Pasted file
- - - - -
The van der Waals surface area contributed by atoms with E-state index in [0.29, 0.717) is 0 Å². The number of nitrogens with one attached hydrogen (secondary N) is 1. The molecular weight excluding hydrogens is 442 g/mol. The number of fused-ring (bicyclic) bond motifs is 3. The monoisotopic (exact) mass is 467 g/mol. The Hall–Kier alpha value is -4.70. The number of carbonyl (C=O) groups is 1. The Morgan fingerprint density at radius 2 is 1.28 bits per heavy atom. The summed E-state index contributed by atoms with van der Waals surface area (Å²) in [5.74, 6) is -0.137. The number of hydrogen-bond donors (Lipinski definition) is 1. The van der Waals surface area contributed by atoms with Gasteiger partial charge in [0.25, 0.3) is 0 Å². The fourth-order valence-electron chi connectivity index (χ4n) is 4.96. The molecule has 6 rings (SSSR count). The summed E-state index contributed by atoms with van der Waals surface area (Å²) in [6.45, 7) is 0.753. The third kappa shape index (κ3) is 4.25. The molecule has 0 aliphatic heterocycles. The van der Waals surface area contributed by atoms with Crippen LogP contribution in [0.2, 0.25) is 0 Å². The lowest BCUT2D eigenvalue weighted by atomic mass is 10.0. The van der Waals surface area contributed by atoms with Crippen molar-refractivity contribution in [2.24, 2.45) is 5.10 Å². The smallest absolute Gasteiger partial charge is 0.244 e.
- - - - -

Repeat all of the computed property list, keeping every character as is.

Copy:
The van der Waals surface area contributed by atoms with E-state index in [0.29, 0.717) is 0 Å². The number of nitrogens with one attached hydrogen (secondary N) is 1. The molecular weight excluding hydrogens is 442 g/mol. The number of fused-ring (bicyclic) bond motifs is 3. The monoisotopic (exact) mass is 467 g/mol. The Hall–Kier alpha value is -4.70. The number of carbonyl (C=O) groups is 1. The Morgan fingerprint density at radius 2 is 1.28 bits per heavy atom. The summed E-state index contributed by atoms with van der Waals surface area (Å²) in [5.74, 6) is -0.137. The number of hydrogen-bond donors (Lipinski definition) is 1. The van der Waals surface area contributed by atoms with Gasteiger partial charge in [0.25, 0.3) is 0 Å². The fourth-order valence-electron chi connectivity index (χ4n) is 4.96. The molecule has 6 rings (SSSR count). The summed E-state index contributed by atoms with van der Waals surface area (Å²) in [6.45, 7) is 0.753. The third kappa shape index (κ3) is 4.25. The molecule has 0 aliphatic heterocycles. The van der Waals surface area contributed by atoms with Crippen LogP contribution in [0.2, 0.25) is 0 Å². The lowest BCUT2D eigenvalue weighted by atomic mass is 10.0. The van der Waals surface area contributed by atoms with Crippen molar-refractivity contribution in [2.24, 2.45) is 5.10 Å². The smallest absolute Gasteiger partial charge is 0.244 e.